“I just felt that there was a similarity between the pandemic ideas of contagion and the way that cultural memes were spreading at that time through the media and leading to a contagious culture of rebellion and reform throughout our society,” Dunleavy said. “(Another) thought behind contagious culture was like Dead City Punx here in Los Angeles and what they were doing with starting a new form of reclaiming public space for outdoor music and punk shows.

“They started doing it in LA and you saw it grow bigger and bigger as it caught on. Then they went to Oakland, and they went to New York and they did the same thing there. Other bands started to replicate that model for a show, which I thought was super cool because, besides the fact that it looked really cool by being like Mad Max outdoor post-apocalyptic punk shows, it was just awesome to see people say, ‘We don’t need music venues and we don’t need permission and we don’t need anything. We’ve just truly going to do this DIY from top to bottom and build a stage out of concrete when no one’s looking and haul a generator out there, promote the address last minute and confront the cops when they arrive.’”

At the end of the documentary, which was edited by Robert Penna, Dunleavy explained that photography as an art form has changed since this explosion of social media and the increased emphasis on the popularity of an image over its historical value.

“The show is definitely meant to highlight the types of images that aren’t really social media friendly,” Dunleavy began. “I think that we’re controlled a little bit by the algorithms and the social media monopolies, and they could get us to create the type of content that they want us to be creating.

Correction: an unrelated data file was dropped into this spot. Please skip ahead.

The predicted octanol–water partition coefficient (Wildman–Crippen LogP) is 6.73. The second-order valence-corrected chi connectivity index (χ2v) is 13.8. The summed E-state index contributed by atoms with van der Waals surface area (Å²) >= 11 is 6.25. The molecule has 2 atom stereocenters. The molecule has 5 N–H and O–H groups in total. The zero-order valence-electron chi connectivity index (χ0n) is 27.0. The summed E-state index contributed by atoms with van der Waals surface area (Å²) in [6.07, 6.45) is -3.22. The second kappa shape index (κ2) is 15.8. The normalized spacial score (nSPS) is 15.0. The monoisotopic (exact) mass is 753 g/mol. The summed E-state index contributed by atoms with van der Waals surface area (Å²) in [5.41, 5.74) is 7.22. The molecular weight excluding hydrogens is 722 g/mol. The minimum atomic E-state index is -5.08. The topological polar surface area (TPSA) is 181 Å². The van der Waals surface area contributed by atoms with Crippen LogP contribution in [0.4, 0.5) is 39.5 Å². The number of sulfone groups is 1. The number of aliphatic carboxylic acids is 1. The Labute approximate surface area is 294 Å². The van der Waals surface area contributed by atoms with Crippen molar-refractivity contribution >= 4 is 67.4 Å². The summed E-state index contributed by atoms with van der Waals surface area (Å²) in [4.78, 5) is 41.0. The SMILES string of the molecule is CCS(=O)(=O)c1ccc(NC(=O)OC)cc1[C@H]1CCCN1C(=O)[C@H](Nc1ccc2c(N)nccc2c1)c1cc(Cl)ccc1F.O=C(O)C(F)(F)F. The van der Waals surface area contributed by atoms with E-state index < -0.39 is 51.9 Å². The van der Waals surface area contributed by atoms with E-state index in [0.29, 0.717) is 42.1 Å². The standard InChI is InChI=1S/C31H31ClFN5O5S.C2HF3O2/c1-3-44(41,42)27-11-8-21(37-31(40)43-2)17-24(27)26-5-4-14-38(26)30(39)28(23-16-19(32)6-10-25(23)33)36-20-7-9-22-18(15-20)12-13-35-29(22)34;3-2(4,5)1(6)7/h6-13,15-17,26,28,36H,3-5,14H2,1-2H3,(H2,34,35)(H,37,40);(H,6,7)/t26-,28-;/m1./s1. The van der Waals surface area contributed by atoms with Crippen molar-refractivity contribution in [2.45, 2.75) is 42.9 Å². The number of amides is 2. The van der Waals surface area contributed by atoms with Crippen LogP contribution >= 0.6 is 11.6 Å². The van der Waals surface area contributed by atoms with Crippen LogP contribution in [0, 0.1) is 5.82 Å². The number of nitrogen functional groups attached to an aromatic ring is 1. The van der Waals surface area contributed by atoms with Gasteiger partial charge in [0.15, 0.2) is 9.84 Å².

“I wanted to celebrate photography for art’s sake and an unfiltered, uncensored look at the visions of these artists because, for over 100 years, photography was something that was just about a photographer’s vision. Now we live in a world where being a photographer is nothing special because literally everybody is technically a photographer, and I wanted to draw focus back on the vision of photography … for documentary’s sake and highlight images that were obviously extreme and raw but not necessarily social media friendly.”

At a time of heightened mistrust in mainstream media, according to reports, Dunleavy emphasized the role of photojournalists, on-the ground-photographers and documentarians and the importance of bringing a diverse set of perspectives to an issue, free from the bounds of censorship or an algorithm.

“This book, exhibition and documentary is a tribute to the photographers and the culture of the photographers in the show because they were out there documenting life in a period of fear and uncertainty, which took a lot of bravery,” Dunleavy said before expressing his future hopes for the collection. “I’m definitely interested in touring the documentary around, maybe remixing the show, remixing the documentary. I would love to make something bigger out of the ‘Contagious Culture’ name that could reach more people, because I think it’s done really well.

“I feel like the things that happened during the pandemic were the beginning of a new era that we live in as far as justice and protests and uprisings and culture. So I think it’s just the beginning, and I would like to keep these ideas in conversation for people and keep it all on everyone’s mind.”

“Contagious Culture” by Superchief Gallery

WHERE: Superchief Gallery LA, 1965 S. Los Angeles Street, Los Angeles